Five Patients Given Experimental Ebola Drug Said to Be Improvingi
X
Carol Pearson
August 19, 2014 11:43 PM
The World Health Organization has approved the use of experimental treatments for Ebola patients in West Africa. The Ebola outbreak there is unprecedented, the disease deadly. The number of people who have died from Ebola has surpassed 1,200. VOA's Carol Pearson reports on the ethical considerations of allowing experimental drugs to be used.
Video

Video Five Patients Given Experimental Ebola Drug Said to Be Improving

The World Health Organization has approved the use of experimental treatments for Ebola patients in West Africa. The Ebola outbreak there is unprecedented, the disease deadly. The number of people who have died from Ebola has surpassed 1,200. VOA's Carol Pearson reports on the ethical considerations of allowing experimental drugs to be used.
Video

Video In Ukraine, Fear and Distrust Remain Where Fighting has Stopped

As the Ukrainian military reclaims control of eastern cities from pro-Russian separatists, residents are getting a chance to rebuild their lives. VOA's Gabe Joselow reports from the town of Kramatorsk in Donetsk province, where a sense of fear is still in the air, and distrust of the government in Kyiv still runs deep.
Video

Video China Targets Overseas Assets of Corrupt Officials

As China presses forward with its anti-graft effort, authorities are targeting corrupt officials who have sent family members and assets overseas. The efforts have stirred up a debate at home on exactly how many officials take that route and how likely it is they will be caught. Rebecca Valli has this report.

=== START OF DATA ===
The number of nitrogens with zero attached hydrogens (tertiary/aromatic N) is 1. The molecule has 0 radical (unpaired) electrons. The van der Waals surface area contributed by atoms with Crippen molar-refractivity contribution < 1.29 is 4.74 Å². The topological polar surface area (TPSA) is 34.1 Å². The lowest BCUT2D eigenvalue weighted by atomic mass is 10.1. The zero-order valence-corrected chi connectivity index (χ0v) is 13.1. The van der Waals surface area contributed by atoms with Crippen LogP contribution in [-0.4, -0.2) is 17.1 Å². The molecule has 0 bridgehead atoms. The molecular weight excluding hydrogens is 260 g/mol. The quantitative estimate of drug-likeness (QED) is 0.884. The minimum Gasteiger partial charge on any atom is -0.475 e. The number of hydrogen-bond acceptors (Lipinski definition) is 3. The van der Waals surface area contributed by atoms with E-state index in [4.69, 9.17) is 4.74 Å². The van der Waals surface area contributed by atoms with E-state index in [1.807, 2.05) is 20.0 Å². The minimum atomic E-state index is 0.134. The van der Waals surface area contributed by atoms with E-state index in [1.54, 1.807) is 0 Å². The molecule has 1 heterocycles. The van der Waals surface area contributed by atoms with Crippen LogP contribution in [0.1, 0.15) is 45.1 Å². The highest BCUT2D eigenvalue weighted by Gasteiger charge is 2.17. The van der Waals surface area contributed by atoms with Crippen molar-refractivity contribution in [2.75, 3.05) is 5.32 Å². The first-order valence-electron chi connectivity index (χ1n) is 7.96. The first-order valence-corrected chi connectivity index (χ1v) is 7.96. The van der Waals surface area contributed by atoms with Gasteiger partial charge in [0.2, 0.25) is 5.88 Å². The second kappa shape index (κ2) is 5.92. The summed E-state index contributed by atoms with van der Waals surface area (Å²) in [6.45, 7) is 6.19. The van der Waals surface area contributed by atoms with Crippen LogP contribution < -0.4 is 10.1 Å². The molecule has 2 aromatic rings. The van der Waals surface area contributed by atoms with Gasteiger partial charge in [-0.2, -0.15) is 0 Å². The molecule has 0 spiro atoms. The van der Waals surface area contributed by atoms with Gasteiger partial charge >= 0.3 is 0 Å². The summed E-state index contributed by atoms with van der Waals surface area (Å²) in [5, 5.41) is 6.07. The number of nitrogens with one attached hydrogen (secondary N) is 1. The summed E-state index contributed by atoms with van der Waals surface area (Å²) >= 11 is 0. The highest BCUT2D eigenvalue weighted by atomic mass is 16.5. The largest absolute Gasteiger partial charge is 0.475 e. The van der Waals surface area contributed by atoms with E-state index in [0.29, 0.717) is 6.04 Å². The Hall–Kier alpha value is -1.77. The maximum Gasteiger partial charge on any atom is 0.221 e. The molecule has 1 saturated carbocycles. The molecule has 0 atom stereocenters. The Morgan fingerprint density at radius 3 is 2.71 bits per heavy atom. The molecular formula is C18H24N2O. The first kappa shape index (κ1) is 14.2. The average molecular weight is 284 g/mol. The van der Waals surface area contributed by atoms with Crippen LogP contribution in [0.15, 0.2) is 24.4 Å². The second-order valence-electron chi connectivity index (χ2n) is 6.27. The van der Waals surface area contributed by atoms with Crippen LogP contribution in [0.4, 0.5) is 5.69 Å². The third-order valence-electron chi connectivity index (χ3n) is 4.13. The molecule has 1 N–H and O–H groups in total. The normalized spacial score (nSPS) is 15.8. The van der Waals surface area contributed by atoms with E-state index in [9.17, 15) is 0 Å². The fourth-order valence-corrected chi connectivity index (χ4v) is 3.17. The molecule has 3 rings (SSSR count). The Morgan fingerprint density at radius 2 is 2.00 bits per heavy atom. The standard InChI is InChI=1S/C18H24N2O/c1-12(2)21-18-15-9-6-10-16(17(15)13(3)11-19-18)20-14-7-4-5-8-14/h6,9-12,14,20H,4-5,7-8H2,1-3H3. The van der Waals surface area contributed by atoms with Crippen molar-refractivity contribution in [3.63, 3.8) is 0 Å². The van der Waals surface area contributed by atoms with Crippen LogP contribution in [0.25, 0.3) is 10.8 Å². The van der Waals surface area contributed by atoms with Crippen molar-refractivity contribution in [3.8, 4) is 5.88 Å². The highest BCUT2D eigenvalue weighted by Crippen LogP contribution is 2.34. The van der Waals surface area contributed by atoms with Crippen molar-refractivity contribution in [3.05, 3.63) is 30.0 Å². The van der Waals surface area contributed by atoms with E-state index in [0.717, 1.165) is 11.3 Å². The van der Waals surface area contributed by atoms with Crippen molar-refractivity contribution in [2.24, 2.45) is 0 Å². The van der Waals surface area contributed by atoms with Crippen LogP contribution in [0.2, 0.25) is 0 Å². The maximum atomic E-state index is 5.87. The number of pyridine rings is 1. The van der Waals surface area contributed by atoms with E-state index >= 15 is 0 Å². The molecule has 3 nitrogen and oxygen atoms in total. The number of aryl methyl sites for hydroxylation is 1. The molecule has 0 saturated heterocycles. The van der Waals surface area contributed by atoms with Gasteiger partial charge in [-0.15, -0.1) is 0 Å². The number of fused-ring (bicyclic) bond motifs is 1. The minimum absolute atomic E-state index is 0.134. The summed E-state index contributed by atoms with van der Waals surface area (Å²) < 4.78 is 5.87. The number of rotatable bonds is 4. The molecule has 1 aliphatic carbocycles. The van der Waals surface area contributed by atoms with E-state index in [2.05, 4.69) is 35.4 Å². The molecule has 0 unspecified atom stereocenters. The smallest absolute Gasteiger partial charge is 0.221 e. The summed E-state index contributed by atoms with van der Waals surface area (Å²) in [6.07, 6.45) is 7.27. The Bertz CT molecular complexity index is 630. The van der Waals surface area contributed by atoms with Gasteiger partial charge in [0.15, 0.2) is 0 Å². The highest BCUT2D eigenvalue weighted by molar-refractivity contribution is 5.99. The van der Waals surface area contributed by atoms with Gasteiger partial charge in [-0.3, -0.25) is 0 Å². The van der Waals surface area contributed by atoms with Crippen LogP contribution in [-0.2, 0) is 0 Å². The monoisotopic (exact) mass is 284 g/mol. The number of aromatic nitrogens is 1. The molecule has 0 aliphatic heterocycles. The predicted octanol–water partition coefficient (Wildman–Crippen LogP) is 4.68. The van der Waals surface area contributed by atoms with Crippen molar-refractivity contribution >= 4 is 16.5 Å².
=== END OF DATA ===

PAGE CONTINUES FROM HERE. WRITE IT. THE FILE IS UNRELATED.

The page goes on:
Video

Video Leading The Fight Against Islamic State, Kurds Question Iraqi Future

Western countries including the United States have begun arming the Kurdish Peshmerga forces in northern Iraq to aid their battle against extremist Sunni militants from the Islamic State. But there are concerns that a heavily-armed Kurdistan Regional Government, or KRG, might seek to declare independence and cause the break-up of the Iraqi state. As Henry Ridgwell reports from London, the KRG says it will only seek greater autonomy from Baghdad.
Video

Video In Rural Kenya, Pressure Builds Against Female Circumcision

In some Kenyan communities, female genital mutilation remains a rite of passage. But activists are pushing back, with education for girls and with threats of punishment those who perform the circumcision. Mohammed Yusuf looks at the practice in the rural eastern community of Tharaka-Nithi.
Video

Video For Obama, Racial Violence is Personal Issue

The racial violence in the St. Louis suburb of Ferguson is presenting U.S. President Barack Obama with an issue to which he has a deep personal connection. To many Americans, Obama's election as America's first black president marked a turning point in race relations in the United States, and Obama has made ending the violence a policy priority. On Monday he issued a new call for calm and understanding. Luis Ramirez reports from the White House.
Video

Video Clinton-Obama Relationship Could Impact 2016 Election

President Barack Obama and former Secretary of State Hillary Clinton have a long and complicated relationship. That relationship took another turn recently when Clinton criticized the president’s foreign policy. VOA National Correspondent Jim Malone reports there is renewed attention on the Clinton-Obama relationship as Hillary Clinton considers running for
Video

Video Iran Looks to Maintain Influence in Baghdad With New Shia PM

Washington and Tehran share the goal of stopping Syrian-based militants in Iraq. But experts say it's Iran, not the United States, that will most influence how the new government in Baghdad approaches internal reforms and the war in Syria. VOA State Department Correspondent Scott Stearns has the story.

AppleAndroid